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BBC sheds light on Britain’s first black community

TOO OFTEN the arrival of the SS Windrush in 1948 is considered the beginning of the black story in Britain.

But a BBC2 documentary tonight will shed light on Britain’s very first African community during Elizabethan times.

There are records of black people living in Britain as far back as the Roman era and early Tudor period in both England and Scotland.

Historian Michael Wood will focus on these black Elizabethans who settled in Whitechapel, east London, in The Great British Story: A People’s History.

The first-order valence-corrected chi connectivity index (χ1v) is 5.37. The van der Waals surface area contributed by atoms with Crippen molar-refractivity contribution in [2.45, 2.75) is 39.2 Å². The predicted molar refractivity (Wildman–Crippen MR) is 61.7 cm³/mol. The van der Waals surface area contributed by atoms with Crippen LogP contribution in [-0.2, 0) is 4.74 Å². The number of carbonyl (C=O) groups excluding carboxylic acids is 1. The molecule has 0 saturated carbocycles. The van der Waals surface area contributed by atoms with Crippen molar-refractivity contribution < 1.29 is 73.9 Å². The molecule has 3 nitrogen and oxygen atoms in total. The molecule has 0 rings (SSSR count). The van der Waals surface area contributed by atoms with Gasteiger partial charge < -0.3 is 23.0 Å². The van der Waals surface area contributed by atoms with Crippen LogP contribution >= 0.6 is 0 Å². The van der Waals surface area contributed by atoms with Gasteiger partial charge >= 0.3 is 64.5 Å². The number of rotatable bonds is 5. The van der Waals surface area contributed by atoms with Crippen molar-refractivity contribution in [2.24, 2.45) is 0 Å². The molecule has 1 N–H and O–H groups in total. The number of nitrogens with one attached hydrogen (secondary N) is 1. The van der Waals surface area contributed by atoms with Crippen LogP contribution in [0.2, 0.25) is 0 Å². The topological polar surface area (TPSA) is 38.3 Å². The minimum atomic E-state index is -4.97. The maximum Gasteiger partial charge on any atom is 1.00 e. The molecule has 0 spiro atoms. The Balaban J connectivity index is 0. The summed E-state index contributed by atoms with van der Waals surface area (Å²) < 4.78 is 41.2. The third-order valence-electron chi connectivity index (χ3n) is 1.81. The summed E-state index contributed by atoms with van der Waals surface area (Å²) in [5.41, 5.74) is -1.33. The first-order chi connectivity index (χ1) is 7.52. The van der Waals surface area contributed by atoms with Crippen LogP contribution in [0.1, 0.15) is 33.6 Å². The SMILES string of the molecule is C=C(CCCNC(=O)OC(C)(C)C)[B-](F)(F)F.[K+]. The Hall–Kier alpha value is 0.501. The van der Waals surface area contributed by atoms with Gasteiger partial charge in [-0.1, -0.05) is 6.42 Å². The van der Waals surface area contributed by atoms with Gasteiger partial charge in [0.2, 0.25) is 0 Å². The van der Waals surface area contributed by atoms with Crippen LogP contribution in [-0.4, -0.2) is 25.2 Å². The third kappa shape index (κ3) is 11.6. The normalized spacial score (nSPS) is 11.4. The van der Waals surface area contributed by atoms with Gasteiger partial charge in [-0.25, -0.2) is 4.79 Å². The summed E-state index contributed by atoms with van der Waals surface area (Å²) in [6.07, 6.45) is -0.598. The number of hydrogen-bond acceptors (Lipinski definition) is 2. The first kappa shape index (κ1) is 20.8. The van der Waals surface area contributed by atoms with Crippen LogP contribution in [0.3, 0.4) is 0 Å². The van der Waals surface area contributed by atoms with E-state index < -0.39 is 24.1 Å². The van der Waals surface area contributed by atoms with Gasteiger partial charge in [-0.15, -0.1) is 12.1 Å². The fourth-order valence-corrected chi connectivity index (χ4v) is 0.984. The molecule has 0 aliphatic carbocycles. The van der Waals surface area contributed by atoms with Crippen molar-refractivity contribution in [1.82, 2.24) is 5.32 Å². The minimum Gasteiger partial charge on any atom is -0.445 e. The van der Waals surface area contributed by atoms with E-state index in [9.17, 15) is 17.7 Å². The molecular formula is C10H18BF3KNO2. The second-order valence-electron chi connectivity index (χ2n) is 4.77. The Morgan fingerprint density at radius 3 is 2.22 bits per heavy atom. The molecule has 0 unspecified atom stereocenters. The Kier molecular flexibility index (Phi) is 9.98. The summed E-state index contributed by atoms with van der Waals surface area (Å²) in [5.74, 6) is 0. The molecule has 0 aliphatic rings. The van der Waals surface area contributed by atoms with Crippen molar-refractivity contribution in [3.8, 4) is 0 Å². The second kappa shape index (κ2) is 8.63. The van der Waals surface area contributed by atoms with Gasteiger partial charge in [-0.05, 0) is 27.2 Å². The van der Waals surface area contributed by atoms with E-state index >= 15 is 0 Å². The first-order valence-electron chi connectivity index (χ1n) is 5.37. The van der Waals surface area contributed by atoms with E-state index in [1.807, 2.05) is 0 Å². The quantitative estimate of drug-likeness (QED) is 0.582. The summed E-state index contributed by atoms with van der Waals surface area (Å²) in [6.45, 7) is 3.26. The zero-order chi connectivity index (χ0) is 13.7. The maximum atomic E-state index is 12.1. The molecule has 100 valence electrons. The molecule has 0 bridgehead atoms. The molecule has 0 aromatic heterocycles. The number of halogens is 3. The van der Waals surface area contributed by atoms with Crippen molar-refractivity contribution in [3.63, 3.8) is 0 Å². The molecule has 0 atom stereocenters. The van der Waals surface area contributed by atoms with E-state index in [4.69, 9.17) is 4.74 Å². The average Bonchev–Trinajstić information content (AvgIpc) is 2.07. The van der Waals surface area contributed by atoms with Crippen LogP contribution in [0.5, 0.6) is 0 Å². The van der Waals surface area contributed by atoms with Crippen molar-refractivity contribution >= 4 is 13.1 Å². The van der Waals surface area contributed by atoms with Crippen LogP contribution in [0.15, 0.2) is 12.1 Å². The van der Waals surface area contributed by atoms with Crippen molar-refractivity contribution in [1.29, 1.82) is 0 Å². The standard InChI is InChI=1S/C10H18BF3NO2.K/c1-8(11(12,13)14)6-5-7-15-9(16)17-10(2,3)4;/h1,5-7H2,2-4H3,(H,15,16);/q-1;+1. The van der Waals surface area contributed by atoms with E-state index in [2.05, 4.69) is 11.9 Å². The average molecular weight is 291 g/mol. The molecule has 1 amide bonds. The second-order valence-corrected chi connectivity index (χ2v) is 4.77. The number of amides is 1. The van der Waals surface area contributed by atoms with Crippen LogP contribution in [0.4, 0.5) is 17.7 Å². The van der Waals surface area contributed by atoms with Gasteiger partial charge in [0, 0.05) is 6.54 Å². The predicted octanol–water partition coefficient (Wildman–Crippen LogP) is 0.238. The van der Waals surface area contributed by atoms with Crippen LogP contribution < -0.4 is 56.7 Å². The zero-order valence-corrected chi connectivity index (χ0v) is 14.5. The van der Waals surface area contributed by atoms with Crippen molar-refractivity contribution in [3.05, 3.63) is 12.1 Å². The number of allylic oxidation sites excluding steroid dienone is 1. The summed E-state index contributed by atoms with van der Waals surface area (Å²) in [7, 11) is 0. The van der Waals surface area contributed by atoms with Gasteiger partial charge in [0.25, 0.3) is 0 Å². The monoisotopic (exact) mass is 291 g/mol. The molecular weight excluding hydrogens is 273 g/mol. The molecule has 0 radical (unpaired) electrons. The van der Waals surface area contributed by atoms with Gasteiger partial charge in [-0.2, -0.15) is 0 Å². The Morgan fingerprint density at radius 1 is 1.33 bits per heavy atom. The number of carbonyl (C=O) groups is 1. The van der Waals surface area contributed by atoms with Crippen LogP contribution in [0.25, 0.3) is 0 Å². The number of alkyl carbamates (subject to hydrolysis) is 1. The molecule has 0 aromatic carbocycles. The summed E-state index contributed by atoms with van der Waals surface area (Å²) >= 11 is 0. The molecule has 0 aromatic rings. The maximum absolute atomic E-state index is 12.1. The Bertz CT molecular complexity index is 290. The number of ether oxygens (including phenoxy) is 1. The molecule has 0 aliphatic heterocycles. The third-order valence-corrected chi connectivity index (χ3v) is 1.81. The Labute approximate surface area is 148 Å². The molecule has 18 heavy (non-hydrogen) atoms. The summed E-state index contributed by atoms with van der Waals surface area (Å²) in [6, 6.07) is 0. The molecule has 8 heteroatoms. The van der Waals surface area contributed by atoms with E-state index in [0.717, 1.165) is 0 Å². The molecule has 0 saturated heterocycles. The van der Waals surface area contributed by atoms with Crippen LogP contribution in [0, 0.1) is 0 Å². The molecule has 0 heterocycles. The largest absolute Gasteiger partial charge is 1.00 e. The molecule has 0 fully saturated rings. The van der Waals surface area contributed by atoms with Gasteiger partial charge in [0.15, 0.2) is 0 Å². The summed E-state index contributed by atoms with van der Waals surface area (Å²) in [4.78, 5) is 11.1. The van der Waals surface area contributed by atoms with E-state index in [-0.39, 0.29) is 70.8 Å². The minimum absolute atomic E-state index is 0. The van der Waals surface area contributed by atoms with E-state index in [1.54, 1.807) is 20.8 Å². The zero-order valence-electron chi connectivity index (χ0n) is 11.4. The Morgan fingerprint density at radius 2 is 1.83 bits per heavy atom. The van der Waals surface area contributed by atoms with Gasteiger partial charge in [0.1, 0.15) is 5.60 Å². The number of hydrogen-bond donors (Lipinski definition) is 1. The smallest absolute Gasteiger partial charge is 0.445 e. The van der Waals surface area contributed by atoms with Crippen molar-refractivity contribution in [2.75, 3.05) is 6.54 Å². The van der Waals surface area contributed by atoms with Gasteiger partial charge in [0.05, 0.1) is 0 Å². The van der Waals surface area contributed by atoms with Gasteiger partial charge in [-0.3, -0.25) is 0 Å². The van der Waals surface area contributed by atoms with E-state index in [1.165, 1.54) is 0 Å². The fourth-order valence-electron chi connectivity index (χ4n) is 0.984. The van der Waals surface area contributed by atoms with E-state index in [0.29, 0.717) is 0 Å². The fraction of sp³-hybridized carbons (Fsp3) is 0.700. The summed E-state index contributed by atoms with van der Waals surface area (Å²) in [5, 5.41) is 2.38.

In an article in BBC Magazine, Wood wrote: “Employed especially as domestic servants, but also as musicians, dancers and entertainers, their numbers ran to many hundreds, maybe even more.

“And let's be clear - they were not slaves. In English law, it was not possible to be a slave in England…In Elizabeth's reign, the black people of London were mostly free. Some indeed, both men and women, married native English people.”

One record shows that in 1599, in St Olave Hart Street, John Cathman married Constantia "a black woman and servant". A bit later, James Curres, "a moore Christian", married Margaret Person, a maid.

The Great British Story: A People’s History airs tonight on BBC2 at 9pm. It will also be available on iPlayer

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